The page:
Francesco Schettino fits a stereotype that makes most Italians cringe. In photos circulating around the Internet, the Costa Concordia captain’s shirt seems permanently unbuttoned to reveal a tuft of what looks like groomed chest hair. His skin is deeply tanned, à la Silvio Berlusconi, and his long curly mane is slicked back in a mullet that is meant to look suave. He has a reputation as an egomaniac who doesn’t budge from his beliefs. And he is a daredevil who likes to take risks. “He drives a ship like a Ferrari,” Martino Pellegrino, a crew member, told reporters near the crash site. “He was reckless.”
But it wasn’t Schettino’s navigational skills that got him into the trouble he’s in today but his deplorable actions after the Concordia hit an outcropping of rocks. He admits to the fatal error, saying he misjudged the distance when he diverted the massive cruiser more than two miles from her authorized route to do a “flyby” near the island of Giglio, where retired captain Mario Palombo was expecting a flash of light and a sounding of the Concordia’s horn. All across the island, residents describe these maritime greetings as a normal practice. Indeed, they take place from Sorrento to Venice with disturbing frequency.
Schettino, 52, was born in the Mafia enclave of Castellammare di Stabia, south of Naples. His parents were sailors and he followed the same course as many of his contemporaries, attending the nearby naval academy in Piano di Sorrento and eventually finding work on a tourist boat. After putting in his time cruising super-yachts around the Mediterranean Sea, he landed a job at Costa Crociere as head of security in 2002 and then was promoted to captain four years later. In his five years at the helm of the Costa Concordia, he earned a reputation not only for his womanizing, but also for his insubordination. Just a month earlier, he allegedly left the port of Marseilles in 60 knot winds against the port authority’s orders.
When the Concordia skimmed the rocky reef Friday, lodging a giant boulder into her hull, Schettino made his second mistake. Several passengers told The Daily Beast they felt a “shuffling sound” as the electricity went out. Some passengers even called the emergency services on the mainland. But Schettino seemed in denial.
After several emergency calls by passengers, Gregorio De Falco, who was heading the emergency services of the Port Authority in Livorno, reached out to the Concordia. “Everything OK?” he asked. Schettino lied and said yes, that they’d had an electrical problem but that they had solved it. Had Schettino told the truth at that moment, when he surely knew the impact had done damage to the ship, an evacuation could have begun before the ship started listing, and all the passengers might have been saved.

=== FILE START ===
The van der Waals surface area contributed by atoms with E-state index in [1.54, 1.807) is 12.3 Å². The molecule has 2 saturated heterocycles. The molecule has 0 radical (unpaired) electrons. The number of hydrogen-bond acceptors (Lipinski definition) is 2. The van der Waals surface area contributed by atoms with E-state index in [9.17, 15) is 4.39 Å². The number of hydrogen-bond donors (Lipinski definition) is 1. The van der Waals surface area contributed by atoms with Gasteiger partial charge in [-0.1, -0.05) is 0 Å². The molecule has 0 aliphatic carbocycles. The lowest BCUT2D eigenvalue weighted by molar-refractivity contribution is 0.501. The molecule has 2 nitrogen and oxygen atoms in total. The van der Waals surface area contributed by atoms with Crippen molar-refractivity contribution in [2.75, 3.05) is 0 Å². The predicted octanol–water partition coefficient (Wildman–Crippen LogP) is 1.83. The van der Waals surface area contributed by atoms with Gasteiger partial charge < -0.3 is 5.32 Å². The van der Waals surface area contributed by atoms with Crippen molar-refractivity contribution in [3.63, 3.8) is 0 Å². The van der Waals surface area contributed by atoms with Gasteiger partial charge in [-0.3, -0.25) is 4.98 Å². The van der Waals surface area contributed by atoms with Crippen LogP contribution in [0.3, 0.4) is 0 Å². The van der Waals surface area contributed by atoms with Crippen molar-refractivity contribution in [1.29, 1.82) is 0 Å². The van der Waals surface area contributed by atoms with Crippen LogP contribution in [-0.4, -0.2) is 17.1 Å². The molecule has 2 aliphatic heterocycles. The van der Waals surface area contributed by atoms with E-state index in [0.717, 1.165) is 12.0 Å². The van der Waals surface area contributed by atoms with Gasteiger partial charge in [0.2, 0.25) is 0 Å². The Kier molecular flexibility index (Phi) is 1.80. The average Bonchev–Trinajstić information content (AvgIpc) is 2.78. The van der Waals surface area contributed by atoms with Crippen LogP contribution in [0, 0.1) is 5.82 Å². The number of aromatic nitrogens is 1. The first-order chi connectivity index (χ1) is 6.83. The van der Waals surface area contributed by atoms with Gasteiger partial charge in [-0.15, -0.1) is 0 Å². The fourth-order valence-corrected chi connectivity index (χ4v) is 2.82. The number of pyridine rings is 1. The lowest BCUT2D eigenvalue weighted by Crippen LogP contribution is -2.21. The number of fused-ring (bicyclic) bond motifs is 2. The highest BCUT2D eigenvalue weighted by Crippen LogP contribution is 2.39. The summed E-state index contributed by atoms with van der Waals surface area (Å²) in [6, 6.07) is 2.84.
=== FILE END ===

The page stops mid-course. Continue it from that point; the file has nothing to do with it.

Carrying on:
But instead Schettino made the decision to try to take the ship close to shore, guiding the crippled vessel near Giglio’s harbor, where he managed to turn it around 180 degrees before it sank, tipping completely on its side. Infrared video of the evacuation captured by the Italian Coast Guard shows hundreds of people trying to get off the ship as it was completely on its side, helped by the heroic rescue workers who had little more than moonlight to guide them.
The term in Italian, “Vada a bordo, cazzo!” has gone viral, with T-shirts an instant hit.
By then Schettino was already on dry land, having a heated argument with De Falco, who was ordering him to return to his ship. Schettino can be heard explaining that he could not get back on the ship because it had capsized. De Falco then screamed, “Get back on board, prick!” The term in Italian, “Vada a bordo, cazzo!” has gone viral, with T-shirts an instant hit. A number of Facebook pages criticizing the captain also have cropped up, including one in which De Falco is the clear hero to Schettino’s greasy villain.
Schettino is back on the Sorrento coast, waiting to hear whether he will have to return to jail to wait out the criminal investigation that may hold him accountable for his actions. He faces pending charges for multiple counts of manslaughter, causing a shipwreck, and abandoning ship. Back on Giglio, the death toll stands at 11, and the search goes on for 26 missing passengers and crew members. Among the missing are a 5-year-old Italian girl and her father and a retired couple from Minnesota. One German passenger who was thought to be missing had returned to Germany, still in shock. When the Italian Interior Ministry released the list of missing, she was shocked to find her name on it.
But there is little hope now that the rest will be found alive. Authorities have asked the families of the survivors to provide dental records and DNA samples of their loved ones to help in the identification process for any remains that are found. Divers had to suspend their search throughout the day Wednesday as heavy seas shifted the wreckage.
For now the Concordia is resting in shallow waters on two rocky pillars. A few meters away lies an underground cliff that gives way to much deeper water. A Dutch salvage crew is working to ready the ship to extract the 500,000 gallons of fuel still on board before it leaks into the sea. But if a sudden surge dislodges the Concordia from its resting place, authorities on Giglio worry the ship could be sent into the abyss.